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Anxiety and Martial Arts

Anxiety is on the rise, especially in kids. Martial arts can help. It seems that every couple of months the rules change, and it's having quite an impact on our kids.

Virtual school. Masks on tight. Back to school. Masks off for lunch. It's hard enough for adults to keep track of the recommendations and to wrap their heads around the on-going scientific research, statistical analysis, and other factors contributing to the frequent shifts. For a kid, it's chaos. They know it's serious, but struggle to understand why the rules keep changing. I'm not surprised to hear from my professional psychologist friends that they are completely booked out for new client appointments, especially for young people.

For most of my years as a martial arts instructor, it's been the parents who were the most concerned about safety factors when signing their children up for new activities. But I've met many kids recently who are far more nervous than their parents about trying something new. We wear masks, run HEPA filters, and do all that we can to keep our dojo community safe and healthy—parents can see these things and weigh the risks vs benefits. But, for kids, the anxiety is like a fog. Everything is a little (or a lot) scarier than it was before.

Young minds need structure for healthy development, and the past two years have not exactly provided an abundance of stability. And many of their healthy activities have been postponed, gone virtual, or have been completely canceled, leaving normally active kids without a positive outlet for their energy. And we know that bored kids, especially bored teenagers don't always make the best decisions when they are desperate for authentic connection and self expression but don't know which outlets are safe and which are dangerous. For many, the dojo has been a place of solid consistency. While so many other things in their lives have changed, the dojo, the training, and the familiar faces offer some much needed reassurance and comfort. The practice of martial arts has been shown to be extremely beneficial in helping people develop the tools to work with their anxiety. The training helps us get out of our heads and into our bodies. We learn to feel our way through a situation and not rely solely on thinking our way out of a problem. Intelligent minds are susceptible to the endless wheel of thoughtful consideration, sorting out every possible contingency and identifying with every possible interpretation of each and every potential choice. The result of this is often indecision. Effective martial arts practice involves safe exercises in which there is simply not enough time for complete and comprehensive analysis of a situation before moving into action. A target may only present itself for a moment, or a threat may require immediate interception. We drill movements repeatedly until we find our bodies moving into safe and stable positions, even before our brain has had time to sort out all of the information.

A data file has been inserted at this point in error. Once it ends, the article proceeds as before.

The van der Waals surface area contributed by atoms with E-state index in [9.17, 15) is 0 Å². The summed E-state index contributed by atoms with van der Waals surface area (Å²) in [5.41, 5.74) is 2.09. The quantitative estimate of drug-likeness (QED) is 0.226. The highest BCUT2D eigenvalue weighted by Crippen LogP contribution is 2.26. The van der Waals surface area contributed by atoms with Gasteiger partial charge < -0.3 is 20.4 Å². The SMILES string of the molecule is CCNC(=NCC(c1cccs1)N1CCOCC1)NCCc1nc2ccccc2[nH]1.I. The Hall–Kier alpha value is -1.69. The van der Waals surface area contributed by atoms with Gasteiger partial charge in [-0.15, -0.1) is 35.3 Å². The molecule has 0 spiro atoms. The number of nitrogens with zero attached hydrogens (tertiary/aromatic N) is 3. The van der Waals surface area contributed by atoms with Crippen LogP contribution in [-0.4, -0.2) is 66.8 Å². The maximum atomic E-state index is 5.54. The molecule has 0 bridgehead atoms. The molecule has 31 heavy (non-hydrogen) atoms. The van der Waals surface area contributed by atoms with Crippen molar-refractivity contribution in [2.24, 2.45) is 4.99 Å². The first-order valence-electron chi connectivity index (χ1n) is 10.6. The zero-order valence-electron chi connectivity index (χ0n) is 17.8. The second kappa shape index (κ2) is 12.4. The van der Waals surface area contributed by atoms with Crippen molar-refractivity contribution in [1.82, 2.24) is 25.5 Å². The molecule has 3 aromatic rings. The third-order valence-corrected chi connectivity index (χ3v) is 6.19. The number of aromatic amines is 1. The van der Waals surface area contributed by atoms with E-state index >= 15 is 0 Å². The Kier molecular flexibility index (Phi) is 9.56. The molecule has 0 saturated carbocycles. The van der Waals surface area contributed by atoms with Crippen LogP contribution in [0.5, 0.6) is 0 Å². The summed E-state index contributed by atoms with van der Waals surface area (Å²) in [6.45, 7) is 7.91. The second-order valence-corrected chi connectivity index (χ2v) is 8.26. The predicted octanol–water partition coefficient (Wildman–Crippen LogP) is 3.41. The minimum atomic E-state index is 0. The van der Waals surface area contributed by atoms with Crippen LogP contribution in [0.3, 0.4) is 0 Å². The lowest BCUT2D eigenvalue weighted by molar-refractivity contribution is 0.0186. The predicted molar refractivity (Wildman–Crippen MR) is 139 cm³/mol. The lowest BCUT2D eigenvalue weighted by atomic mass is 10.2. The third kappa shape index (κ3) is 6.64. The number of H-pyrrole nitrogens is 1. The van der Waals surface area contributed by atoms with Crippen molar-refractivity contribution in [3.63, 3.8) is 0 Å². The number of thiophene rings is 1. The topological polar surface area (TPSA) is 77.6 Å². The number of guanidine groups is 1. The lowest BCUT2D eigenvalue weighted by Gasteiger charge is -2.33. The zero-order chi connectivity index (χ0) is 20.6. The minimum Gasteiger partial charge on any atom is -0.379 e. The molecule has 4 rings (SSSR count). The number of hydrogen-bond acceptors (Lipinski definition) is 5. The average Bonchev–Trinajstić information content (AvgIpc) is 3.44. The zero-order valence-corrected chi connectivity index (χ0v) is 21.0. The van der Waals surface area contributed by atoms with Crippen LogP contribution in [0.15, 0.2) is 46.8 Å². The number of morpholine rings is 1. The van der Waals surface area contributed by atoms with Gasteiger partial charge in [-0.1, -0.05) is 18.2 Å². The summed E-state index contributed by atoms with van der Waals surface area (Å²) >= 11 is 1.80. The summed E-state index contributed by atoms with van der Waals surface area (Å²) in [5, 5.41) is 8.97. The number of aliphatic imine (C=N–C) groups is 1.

Judson Brewer, author of Unwinding Anxiety, defines anxiety as fear plus uncertainty. In the dojo we work to assuage the negative effects of anxiety by working with fear and uncertainty. We learn ways to position ourselves so that we can see threats coming from a greater distance, reducing uncertainty. We learn skills that bolster our self-confidence thereby discovering that we have tools to approach the things that frighten us. We remember that being a warrior does not mean we no longer experience fear. Having courage is when you can show up, stay connected, and make decisions despite the presence of fear. And even though we may not feel that we have all the information, we remain empowered to hold the reins and take command of our experience in life. In our dojo, we practice the self-defense system called To-Shin Do. It's roots are found in Japan's oldest warrior traditions, brought to you with today's best and most practical and up-to-date teaching methods. It is not a martial arts sport based on competition, in which your progress is determined by how well you fare against others in a contest. It is a journey of self-discovery where you grow by getting rid of limiting behaviors. We become bigger by getting rid of the habits that hold us back. Both kids and adults find this training to be completely transformational to their lives, empowering them to do all sorts of things from which they would have otherwise excused themselves. Be bold, and send us an email about getting started with our new-student trial offer. Do it for your child or for yourself. You'll be proud of the person you become!

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